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My mom has a lot of physical pain and I think a good portion of it is psychological. Shes experienced a few instances of rape and sexual abuse and I think this is her minds way of dealing with it 

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22 hours ago, TheMythos said:

What does this mean?

If you're having it 24 7 365 how are you controlling it?

I mean many people don't see huge fluctuations in their symptoms based on their level of stress or anxiety or whatever other mental instability they may be facing. Symptoms are bound to fluctuate a bit throughout the day based on body chemistry and mood, but no amount of ignoring symptoms or relaxation or even severe anxiety has even done much to change my symptoms on the whole. 

 

16 hours ago, shroomanxiety said:

Imagine you were having physical, real pain in your back 24/7, 365. So much you couldn't even walk for too long at a time. I bet you would be reluctant to believe it then as well, but there are so many cases where pain like this was caused by anxiety and stress. And furthermore, they were able to become free from symptoms.

I agree that it COULD be that the drugs have somehow hindered the brains way to filter out noise. But, I don't think it is much more likely to be that than this. We really don't know. I am going to give this a shot and see if it helps me with my symptoms.

Good luck, but I don't know that it's wise to assume you can understand the pain, suffering and physiological impairment of others based on stories you've heard here and there. I'm curious if you apply this same sort of logic to other scenarios in life, telling people their subjective experiences, feelings and bodily sensations actually don't exist and that it's just all in their mind. I don't think this is a particularly helpful way of interacting with people who are suffering, nor is it grounded in fact. Quite frankly, it's fairly egotistical to assume your condition or pain is equal to others when in fact they could be experiencing a level of suffering you didn't even know possible. My visual impairment that resulted from ingesting acid doesn't change because I want it to or because I just think a certain way. I guess maybe I'll just try to think like a millionaire from here on out and one day I'll way up next to a sack full of 100 dollar bills then? Is that how it works?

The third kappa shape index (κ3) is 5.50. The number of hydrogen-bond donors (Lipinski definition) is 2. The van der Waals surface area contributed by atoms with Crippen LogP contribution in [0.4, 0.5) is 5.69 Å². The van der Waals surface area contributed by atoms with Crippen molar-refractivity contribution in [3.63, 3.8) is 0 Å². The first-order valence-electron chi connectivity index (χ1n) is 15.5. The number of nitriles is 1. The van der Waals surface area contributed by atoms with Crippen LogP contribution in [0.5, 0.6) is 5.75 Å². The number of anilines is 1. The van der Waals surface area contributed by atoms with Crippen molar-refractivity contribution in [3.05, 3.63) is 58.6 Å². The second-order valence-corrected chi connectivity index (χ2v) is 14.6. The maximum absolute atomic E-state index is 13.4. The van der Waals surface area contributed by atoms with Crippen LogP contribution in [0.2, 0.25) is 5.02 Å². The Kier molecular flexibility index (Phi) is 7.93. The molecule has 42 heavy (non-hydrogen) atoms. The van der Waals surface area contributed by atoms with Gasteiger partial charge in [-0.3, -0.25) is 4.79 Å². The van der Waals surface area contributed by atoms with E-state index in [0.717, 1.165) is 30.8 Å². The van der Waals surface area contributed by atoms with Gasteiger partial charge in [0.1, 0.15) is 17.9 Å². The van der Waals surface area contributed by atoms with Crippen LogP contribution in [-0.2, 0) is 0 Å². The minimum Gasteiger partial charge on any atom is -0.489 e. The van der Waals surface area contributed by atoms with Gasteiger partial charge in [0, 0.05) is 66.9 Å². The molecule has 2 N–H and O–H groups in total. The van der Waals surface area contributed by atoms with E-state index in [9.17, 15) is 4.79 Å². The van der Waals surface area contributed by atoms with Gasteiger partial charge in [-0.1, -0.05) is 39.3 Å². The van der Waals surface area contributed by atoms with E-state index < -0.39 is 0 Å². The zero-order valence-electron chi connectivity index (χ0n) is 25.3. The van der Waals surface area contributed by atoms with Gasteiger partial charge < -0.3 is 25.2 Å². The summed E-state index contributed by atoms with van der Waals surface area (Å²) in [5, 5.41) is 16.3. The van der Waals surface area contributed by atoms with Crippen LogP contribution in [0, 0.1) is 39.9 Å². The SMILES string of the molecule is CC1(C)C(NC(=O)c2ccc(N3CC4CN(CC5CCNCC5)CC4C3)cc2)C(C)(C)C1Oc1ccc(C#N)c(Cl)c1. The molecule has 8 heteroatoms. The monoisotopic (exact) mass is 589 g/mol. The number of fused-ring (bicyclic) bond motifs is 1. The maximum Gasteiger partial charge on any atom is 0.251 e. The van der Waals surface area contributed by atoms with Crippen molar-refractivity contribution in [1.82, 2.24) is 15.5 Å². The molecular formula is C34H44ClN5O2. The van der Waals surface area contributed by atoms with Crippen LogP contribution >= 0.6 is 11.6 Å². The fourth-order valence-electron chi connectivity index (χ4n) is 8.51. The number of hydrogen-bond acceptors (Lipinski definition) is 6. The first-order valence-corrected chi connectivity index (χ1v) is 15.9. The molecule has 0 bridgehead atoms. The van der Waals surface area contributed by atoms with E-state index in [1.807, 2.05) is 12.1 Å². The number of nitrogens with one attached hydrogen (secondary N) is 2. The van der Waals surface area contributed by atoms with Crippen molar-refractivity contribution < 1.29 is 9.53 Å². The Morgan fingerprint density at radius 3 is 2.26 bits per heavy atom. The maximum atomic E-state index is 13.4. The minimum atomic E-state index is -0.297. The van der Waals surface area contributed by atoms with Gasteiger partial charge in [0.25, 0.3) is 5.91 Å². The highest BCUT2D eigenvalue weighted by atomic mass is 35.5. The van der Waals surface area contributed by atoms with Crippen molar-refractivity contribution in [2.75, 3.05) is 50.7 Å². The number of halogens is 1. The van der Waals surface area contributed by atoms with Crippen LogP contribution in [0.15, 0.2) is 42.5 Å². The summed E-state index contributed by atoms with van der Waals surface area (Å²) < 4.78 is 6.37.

I don't mean to be an asshole but you can only handle so many people telling you it's "all in your mind" before you have to be blunt. If you could spend a day in my shoes you'd understand this isn't something I'm imagining because I'm bored with life and want to see magic fairy dust every time I look into the sky. If you believe you can just think yourself out of neuronal cell damage then have at it, but please refrain from insisting this is some sort of cure until science can verify this as an actual method of treating illness. 

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9 hours ago, K.B.Fante said:

I mean many people don't see huge fluctuations in their symptoms based on their level of stress or anxiety or whatever other mental instability they may be facing. Symptoms are bound to fluctuate a bit throughout the day based on body chemistry and mood, but no amount of ignoring symptoms or relaxation or even severe anxiety has even done much to change my symptoms on the whole. 

 

Good luck, but I don't know that it's wise to assume you can understand the pain, suffering and physiological impairment of others based on stories you've heard here and there. I'm curious if you apply this same sort of logic to other scenarios in life, telling people their subjective experiences, feelings and bodily sensations actually don't exist and that it's just all in their mind. I don't think this is a particularly helpful way of interacting with people who are suffering, nor is it grounded in fact. Quite frankly, it's fairly egotistical to assume your condition or pain is equal to others when in fact they could be experiencing a level of suffering you didn't even know possible. My visual impairment that resulted from ingesting acid doesn't change because I want it to or because I just think a certain way. I guess maybe I'll just try to think like a millionaire from here on out and one day I'll way up next to a sack full of 100 dollar bills then? Is that how it works? 

I don't mean to be an asshole but you can only handle so many people telling you it's "all in your mind" before you have to be blunt. If you could spend a day in my shoes you'd understand this isn't something I'm imagining because I'm bored with life and want to see magic fairy dust every time I look into the sky. If you believe you can just think yourself out of neuronal cell damage then have at it, but please refrain from insisting this is some sort of cure until science can verify this as an actual method of treating illness. 

You are clearly completely misunderstanding my point with this whole post and what I'm saying. I'm not saying "it's all in your head", and never insisted that this is a cure. I'm quite flabbergasted by the fact that you even managed to conclude this from reading what I wrote (if you even did). In any case, you seem to be a very angry individual and I'll leave you at that.